Vespa Scoots to New Online Exposure | Adweek Vespa Scoots to New Online Exposure | Adweek
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Vespa Scoots to New Online Exposure

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Convincing Americans to ditch their SUVs for scooters seems an impossible marketing task, but what about getting consumers to augment their gas-guzzlers with a snazzy new Vespa for short trips?

That is a much more realistic goal for Vespa USA, which recently launched a Web site that positions the iconic brand as fun and functional.

The site, created by digital shop Last Exit, offers product info, reviews and tools to post and plot favorite routes and calculate fuel savings. The overall objective is to convince more Americans to consider scooters as alternative transportation.

Paolo Timoni, president and CEO of Piaggio Group Americas, admits that the domestic scooter industry "is still in its infancy" -- but growing.

So far, Americans have heard only one story about cutting carbon emissions: downsizing vehicles or switching to electric hybrids, he said. "Our story is that it is only one way to do things," said Timoni. "If you combine the usage of a car or SUV with a motor scooter -- which millions of Europeans do every day -- then you can achieve the same results."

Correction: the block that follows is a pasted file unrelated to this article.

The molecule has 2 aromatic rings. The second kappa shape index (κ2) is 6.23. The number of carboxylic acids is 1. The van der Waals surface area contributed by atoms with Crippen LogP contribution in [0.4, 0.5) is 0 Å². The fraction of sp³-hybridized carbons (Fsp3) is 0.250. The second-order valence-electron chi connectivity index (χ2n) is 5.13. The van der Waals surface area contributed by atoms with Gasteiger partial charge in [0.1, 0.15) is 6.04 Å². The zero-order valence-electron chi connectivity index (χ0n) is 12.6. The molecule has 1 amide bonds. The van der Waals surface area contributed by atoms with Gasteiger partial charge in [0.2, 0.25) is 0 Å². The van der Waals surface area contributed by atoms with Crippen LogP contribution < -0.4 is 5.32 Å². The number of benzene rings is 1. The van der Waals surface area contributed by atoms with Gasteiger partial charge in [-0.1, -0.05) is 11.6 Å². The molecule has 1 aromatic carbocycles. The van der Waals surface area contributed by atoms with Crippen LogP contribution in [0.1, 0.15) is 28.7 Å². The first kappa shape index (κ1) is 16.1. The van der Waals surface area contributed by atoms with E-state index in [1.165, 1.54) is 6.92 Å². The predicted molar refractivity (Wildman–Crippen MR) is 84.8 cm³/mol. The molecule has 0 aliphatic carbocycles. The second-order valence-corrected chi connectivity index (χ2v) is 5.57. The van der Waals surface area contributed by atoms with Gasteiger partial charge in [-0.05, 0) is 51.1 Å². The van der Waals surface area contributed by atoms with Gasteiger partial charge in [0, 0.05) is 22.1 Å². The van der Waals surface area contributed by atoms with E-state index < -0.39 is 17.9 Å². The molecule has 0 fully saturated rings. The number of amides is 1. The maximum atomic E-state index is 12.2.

The venue offers a "Vespa vs. Auto MPG" tool where consumers can compare the scooters' mileage to the performance of small, midsize and large cars. Users can then determine how many miles per gallon they would save by combining Vespa travel with trips in vehicles they already own.

"If you are going to Starbucks on a Saturday morning, you might want to take your scooter. On the other hand, if you have to go to the mall or take your kids to the soccer game, you want a larger car," he said. "In Europe, this situation is already a fact of life."

While Vespa, which has 340 dealers nationwide, has seen an increase in sales since gas prices in the U.S. began rising, the challenge is to convince consumers that Vespas offer serious riding options, not just trips around the neighborhood, Timoni said. To that end, the site's Google Maps-based "Community Rides" tool allows scooter owners to share, rate and comment on riding routes.

"Hopefully, over time, people will see others posting their rides and realize these are not toys and that people really do use this as a transportation vehicle," said Timoni.

The growth opportunity for the brand in America is enormous, he added. "We think that conservatively the volume of sales compared to what it was in 2008 can increase tenfold," he said. "There is a big upside potential for this market segment and we have chose to lead the development."